June 17, 2005
Regardless of one's political or religious beliefs, before we all take off for La La Land never to return, we need to become aware of what's going on with conspiracy theory thinking and learn to spot and avoid it. Conspiracy theories always seem to be hyper-logical and are always heavily documented. There's always a grain of truth in them. That's why this is so dangerous.
Every adult should read "A Culture of Conspiracy: Apocalyptic Visions in Contemporary America," by Michael Barkun, U. of California Press, 2003. He's a professor of political science at Syracuse University and this is essentially a text book. Even so, it's a good read. I got it from Barnes and Noble.
What he does is catagorize the types of conspiracy theories, explain how they originate and the elements that go into them, and analyze the more important current theories, tracing them back to their roots. For example, the New World Order theory actually began to develop before the French Revolution, picking up new aspects as it grew over time. That's why it can be so heavily documented now; plenty of authors have speculated about this through the centuries. It casts suspicion on everyone and everything. The former League of Nations, the UN, former President Bush, who used the term 'New World Order' in a speech and was associated with some of the organizatons included in the theory, Skull and Bones and the CIA. It includes the Masons, FEMA, suspected of setting up concentratin camps, well, read this book and find out. On a more sinister level, it includes the 'Protocols of the Elders of Zion,' and is heavily anti-Semetic. Pat Robertson's book on the New World Order (he believes in it) includes the "Protocols' although he insists he's not anti-Semetic. Since anything can be twisted any way one wants, and things are never what they seem to be, even a hoax like the Protocols can be given hidden meanings. Super theories can take up to six pages just to document the people and organizations assumed to be involved, and some even include evil estraterrestrials at the very top with whom the government has a pact. And people, including people in our government, take all this very, very seriously.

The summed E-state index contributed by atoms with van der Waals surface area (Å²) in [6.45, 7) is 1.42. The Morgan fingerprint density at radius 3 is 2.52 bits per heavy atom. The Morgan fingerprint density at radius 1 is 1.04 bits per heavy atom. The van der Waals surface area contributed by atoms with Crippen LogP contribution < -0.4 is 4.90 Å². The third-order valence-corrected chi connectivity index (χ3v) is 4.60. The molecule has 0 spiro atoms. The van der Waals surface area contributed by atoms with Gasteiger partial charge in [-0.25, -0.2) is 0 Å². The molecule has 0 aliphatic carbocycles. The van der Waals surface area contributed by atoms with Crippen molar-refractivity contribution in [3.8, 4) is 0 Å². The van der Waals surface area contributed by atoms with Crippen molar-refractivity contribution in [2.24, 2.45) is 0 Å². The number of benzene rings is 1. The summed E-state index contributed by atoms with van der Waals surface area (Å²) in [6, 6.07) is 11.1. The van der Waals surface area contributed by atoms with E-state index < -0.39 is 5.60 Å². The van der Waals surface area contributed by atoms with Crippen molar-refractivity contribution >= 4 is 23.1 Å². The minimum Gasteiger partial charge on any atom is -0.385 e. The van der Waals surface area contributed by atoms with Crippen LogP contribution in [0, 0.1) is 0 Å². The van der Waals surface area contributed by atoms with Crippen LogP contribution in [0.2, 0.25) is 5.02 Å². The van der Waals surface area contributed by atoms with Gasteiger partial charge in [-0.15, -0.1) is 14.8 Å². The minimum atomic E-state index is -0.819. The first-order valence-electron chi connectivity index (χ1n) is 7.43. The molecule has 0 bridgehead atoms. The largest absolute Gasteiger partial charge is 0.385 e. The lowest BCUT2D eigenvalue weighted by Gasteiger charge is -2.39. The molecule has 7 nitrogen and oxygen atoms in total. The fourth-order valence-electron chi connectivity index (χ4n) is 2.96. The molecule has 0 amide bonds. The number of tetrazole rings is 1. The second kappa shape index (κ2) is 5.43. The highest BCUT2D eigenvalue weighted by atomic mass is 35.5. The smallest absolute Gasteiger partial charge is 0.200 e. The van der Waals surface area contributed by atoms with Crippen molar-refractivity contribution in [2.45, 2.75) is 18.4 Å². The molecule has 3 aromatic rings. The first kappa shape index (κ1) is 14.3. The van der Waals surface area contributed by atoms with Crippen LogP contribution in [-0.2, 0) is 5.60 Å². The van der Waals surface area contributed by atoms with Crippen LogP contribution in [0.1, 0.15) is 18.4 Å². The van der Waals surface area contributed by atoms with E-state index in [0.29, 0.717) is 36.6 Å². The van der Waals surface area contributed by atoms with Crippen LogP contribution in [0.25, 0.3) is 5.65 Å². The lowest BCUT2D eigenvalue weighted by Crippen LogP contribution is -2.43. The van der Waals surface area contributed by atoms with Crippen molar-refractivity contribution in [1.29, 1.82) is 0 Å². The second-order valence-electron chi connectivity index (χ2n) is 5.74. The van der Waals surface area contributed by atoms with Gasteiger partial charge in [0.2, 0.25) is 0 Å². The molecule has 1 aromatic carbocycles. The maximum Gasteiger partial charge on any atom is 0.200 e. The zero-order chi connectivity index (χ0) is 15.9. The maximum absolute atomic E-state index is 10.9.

That's only one example. I'm sure we've all heard of many of the various elements included in the various theories and fallen for at least some of them, including me. Us reality-based people have an obligation to become aware of this mode ot thinking and learn to recognize and avoid it. Get this book!
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I think your advice, in this particular case anyway, is foolish, simplistic, misleading and down right dangerous. Look around you. Look at your leaders. Look at their actions. Look at the consequences of their actions. Look who benefits. Look who does not. Do you think….are you seriously asking me anyway, to believe the little man in the White House is there as a result of his own endeavors? That his father was there as a result of his own endeavors? Yeah, loner types, white guys, who are so thoughtful as to leave diaries, DIARIES, behind. They are the ones that make history. Yes, yes, please pass the opium pipe to me so I can have some too, Professor.
Posted by: jon st at June 18, 2005 4:06 AM
So what exactly are you saying? You "believe in" the New World Order? You think it's dangerous to distinguish fiction from reality?
Posted by: MJ at June 18, 2005 6:04 AM
There are many examples, of course. And even paranoids have real enemies, too. Still, even the most careful minds are liable to make mistakes. For instance the dubious thimerosal/autism conspiracy theory...
Posted by: coturnix at June 18, 2005 8:46 AM
I recently reread Gary Allen's None Dare Call It Conspiracy from around '72 or '73. I blew it off back then (though don't know why I kept it all these years) as I basically had other things to do (like live), and it was written from a self-professed 'conservative' perspective - not exactly a populist position back then. Not so much in the way of semite* stuff, just a quick and perhaps fearfully introduction to the Illuminati.
*Two definitions from the Merriam-Webster dictionary emphasis added...
Main Entry: Sem•ite
Pronunciation: 'se-"mIt, esp British 'sE-"mIt
Etymology: French sémite, from Semitic Shem, from Late Latin, from Greek SEm, from Hebrew ShEm
1 a : a member of any of a number of peoples of ancient southwestern Asia, including the Akkadians, Phoenicians, Hebrews, and Arabs
b : a descendant of these peoples